Next is one of the albums true highlights,‘Yankee Lady’. In reviewing the album for Rolling Stone, in the August of that year, Ed Ward described the song as “the unquestioned masterpiece of the album, a song that may well define, organic Americana”, a descriptive term more associated with recent times, and which for me, is the earliest written definition of Americana as a musical style that I have so far come across. He went on to add, “with Levon Helm supplying wide open spaces (fifths, fourths, tenths) on the mandolin and an absolutely believable personal experience providing the lyrics, I dare someone to listen to it and fail to be moved”. Acclaimed music critic of the time, Robert Christgau, also eulogised about the track saying, “the most dangerous gotta-hit-the-road-now-babe song ever, because it makes male chauvinism seem emotionally responsible. You really feel that fate has betrayed the bread baking and winning paragon of the title, not her gentle love slave Jesse”. Again the song proved popular with fellow artist, with the likes of Tim Hardin, Brewer and Shipley, and Mathew’s Southern Comfort all attempting to put their own stamp on this timeless classic.
Next comes ‘Quiet about it’, where Robertson and Helm combine to help gives this track a rockier edge, more familiar with their day job, while Winchester’s lyrics take a subtle dig at God and religion. He follows this with ‘Skip Rope Song’, a plaintive minor key piano number that helps give what appears at first to be a simple love song a slightly more sinister edge, leading into ‘Rosie Shy’, where he finds himself besotted by the title character, only for his love to be unrequited.
Things turn much darker on track ten, ‘Black Dog’. In his review in Rolling Stone, Ed Ward described this track as both “terrifying and brooding”, and lyrics such as “Have you seen the black dogs teeth sharp like a knife. Have you seen them tear upon a throat to take a life”, over a minimalistic accompaniment, creating a much more disturbing atmosphere, all the more profound in the context of the rest of the album.
The album closes with ‘The Nudge’, a song based around a popular dance of the time, which struts it’s stuff with guitar riffs, a department that Robertson is wonderfully assisted through out the album by Dave Rea as well as Winchester, with the overall feel of the track sounding like it could have fallen off the back of The Bands self titled album. In fact, Robertson main contribution to the album was to recognise that its strength lay in the songs, and to keep the production simple and uncluttered. Returning to Ed Ward’s review in Rolling Stone, he said of the songs, “not only can they be listened to, but can also be hummed, sung, remembered and, at times quoted” and that, “his songs transcend all barriers with the exception of one; art”.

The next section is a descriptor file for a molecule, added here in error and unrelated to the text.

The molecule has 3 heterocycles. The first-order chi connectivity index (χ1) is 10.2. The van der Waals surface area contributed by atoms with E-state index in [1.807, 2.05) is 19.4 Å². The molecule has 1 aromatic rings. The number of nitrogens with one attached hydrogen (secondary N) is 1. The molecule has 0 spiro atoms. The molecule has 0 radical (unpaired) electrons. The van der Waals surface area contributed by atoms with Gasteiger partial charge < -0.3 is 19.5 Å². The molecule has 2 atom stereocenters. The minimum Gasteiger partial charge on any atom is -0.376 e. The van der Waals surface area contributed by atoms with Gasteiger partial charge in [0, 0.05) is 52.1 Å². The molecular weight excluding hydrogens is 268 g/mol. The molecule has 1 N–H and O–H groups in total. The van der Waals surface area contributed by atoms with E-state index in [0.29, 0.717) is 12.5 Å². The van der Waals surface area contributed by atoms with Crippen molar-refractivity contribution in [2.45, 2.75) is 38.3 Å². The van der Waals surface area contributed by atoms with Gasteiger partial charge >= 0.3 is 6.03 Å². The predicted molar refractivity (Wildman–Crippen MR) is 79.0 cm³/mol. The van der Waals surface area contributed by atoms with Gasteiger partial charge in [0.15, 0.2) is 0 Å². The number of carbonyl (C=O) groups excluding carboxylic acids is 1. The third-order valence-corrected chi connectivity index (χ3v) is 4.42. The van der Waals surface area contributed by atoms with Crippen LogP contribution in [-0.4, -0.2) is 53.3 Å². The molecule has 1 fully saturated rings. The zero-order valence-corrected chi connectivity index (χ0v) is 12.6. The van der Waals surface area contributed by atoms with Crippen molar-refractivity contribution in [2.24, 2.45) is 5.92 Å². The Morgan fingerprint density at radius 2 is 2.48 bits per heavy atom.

Winchester’s follow up album, ‘Third Down, 110 To Go’, produced by Rundgren is also a fine album, and some could argue that here his singing is more assured, but the overall strength and depth of the songs on the debut mark this album out as the true classic.
In 1977. President Jimmy Carter announced an amnesty for those who had left the country to avoid being sent to Vietnam, but Winchester was in no hurry to return home. Instead he would continue to release wonderful albums, and though they became less frequent as the years passed and his health deteriorate they continued to supply a rich vein of material to be mined by the likes of Emmylou Harris, Waylon Jennings, Bonnie Raitt, and Willie Nelson.
Winchester passed away on April 11th, 2014, aged 69.
For me, a classic albums need to be both of its time and timeless. Jesse Winchester’s debut album meets this criteria on both fronts. Of its time because it spoke for, and resonated with, a disaffected American generation, tired and angry with their country’s involvement in a far off war and sympathetic to those with a more pacifistic view. Timeless, because over fifty years later it is still considered a touchstone of its genre, and a continues source of inspiration for all those fortunate to have discovered its undiluted magic.
Excellent article about someone who doesnt seem to get a lot of press – and deserves more
Many thanks Gordon. Let’s hope the article encourages more people to discover Jesse Winchester and especially his debut album.